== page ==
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Senior U.S. Correspondent

Swedish Man Indicted in 2004 Cisco Code Theft

May 06, 20092 mins
Build AutomationCisco SystemsiOS

U.S. authorities accuse him of stealing IOS source code and of intrusion at NASA facilities

A Swedish man was indicted on Tuesday in connection with the alleged 2004 theft of source code for Cisco Systems’ IOS (Internetwork Operating System) software.

Philip Gabriel Pettersson, 21, was indicted on one count of intrusion and two counts of misappropriation of trade secrets. He was also indicted on two counts of intrusion involving NASA. The U.S. Department of Justice’s Criminal Division and Joseph Russoniello, attorney for the Northern District of California, announced the indictment after an investigation by the Federal Bureau of Investigation and other agencies.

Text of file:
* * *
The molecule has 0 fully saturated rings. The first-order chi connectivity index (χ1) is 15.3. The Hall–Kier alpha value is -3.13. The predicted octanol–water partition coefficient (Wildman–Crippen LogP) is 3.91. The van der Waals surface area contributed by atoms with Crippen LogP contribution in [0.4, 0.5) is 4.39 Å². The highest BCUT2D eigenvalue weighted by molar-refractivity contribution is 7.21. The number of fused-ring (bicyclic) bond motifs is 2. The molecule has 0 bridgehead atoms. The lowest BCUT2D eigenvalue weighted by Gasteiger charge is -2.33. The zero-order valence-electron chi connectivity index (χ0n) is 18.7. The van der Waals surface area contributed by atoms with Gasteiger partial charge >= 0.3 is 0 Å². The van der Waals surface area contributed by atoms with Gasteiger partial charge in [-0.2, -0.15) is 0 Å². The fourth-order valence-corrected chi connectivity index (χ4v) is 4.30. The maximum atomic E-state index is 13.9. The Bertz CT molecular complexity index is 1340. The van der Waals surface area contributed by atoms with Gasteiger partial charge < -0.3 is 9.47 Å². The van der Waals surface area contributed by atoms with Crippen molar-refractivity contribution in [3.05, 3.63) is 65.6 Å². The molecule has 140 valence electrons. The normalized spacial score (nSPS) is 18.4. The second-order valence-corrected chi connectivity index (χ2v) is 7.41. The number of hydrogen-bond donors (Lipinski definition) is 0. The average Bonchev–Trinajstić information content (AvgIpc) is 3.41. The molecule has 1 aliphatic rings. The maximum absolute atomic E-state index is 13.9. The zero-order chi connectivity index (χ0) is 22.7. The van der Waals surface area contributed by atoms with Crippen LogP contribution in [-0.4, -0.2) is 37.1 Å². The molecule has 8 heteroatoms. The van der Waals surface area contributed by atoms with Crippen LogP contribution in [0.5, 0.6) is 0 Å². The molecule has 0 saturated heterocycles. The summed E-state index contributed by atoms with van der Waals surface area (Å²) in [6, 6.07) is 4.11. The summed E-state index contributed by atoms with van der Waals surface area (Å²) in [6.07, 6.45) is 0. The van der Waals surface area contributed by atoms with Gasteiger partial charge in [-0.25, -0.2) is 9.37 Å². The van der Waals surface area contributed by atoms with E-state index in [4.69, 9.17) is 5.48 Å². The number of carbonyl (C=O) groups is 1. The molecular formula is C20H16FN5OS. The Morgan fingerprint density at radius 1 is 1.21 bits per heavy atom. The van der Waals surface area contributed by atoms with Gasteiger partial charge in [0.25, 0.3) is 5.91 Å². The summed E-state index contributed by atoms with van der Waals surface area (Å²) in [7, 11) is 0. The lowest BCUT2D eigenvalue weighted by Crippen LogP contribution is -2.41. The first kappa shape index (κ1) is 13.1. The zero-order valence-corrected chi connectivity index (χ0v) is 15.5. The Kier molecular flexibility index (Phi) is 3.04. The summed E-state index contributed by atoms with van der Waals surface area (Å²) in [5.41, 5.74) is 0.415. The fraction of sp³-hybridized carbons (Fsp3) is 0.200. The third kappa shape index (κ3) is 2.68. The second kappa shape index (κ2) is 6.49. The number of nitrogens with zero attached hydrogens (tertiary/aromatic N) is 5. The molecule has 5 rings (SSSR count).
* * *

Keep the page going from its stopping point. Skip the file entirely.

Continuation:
IOS runs Cisco’s routers, which handle most of the routing of packets on the Internet. Versions of the code are also at the heart of Cisco LAN switches and other products. In May 2004, parts of the IOS source code were briefly posted to a Russian Web site. Some observers said then that the theft might threaten the Internet by giving malicious hackers a glimpse into Cisco’s proprietary software.

The Justice Department identified Pettersson as “Stakkato,” the name used by a hacker linked to numerous attacks around the same time. It said Pettersson intentionally intruded into Cisco’s network between May 12 and May 13, 2004, and misappropriated IOS code. Cisco has said it believes no customer information, partner information or financial systems were affected. Company officials were not immediately available for comment.

Pettersson is also accused of intrusions in 2004 at NASA facilities, including the Ames Research Center and the NASA Advanced Supercomputing Division, which are located in Silicon Valley. Those crimes allegedly took place on May 19, May 20 and Oct. 22 of that year.

Each count of intrusion and theft of trade secrets carries a maximum penalty of 10 years in prison, three years of supervised release and a US$250,000 fine.

Cisco and NASA cooperated with the investigation, and the Justice Department said it will work with Swedish authorities on the case.

In September 2004, British authorities said they had arrested a 20-year-old man in connection with the code theft.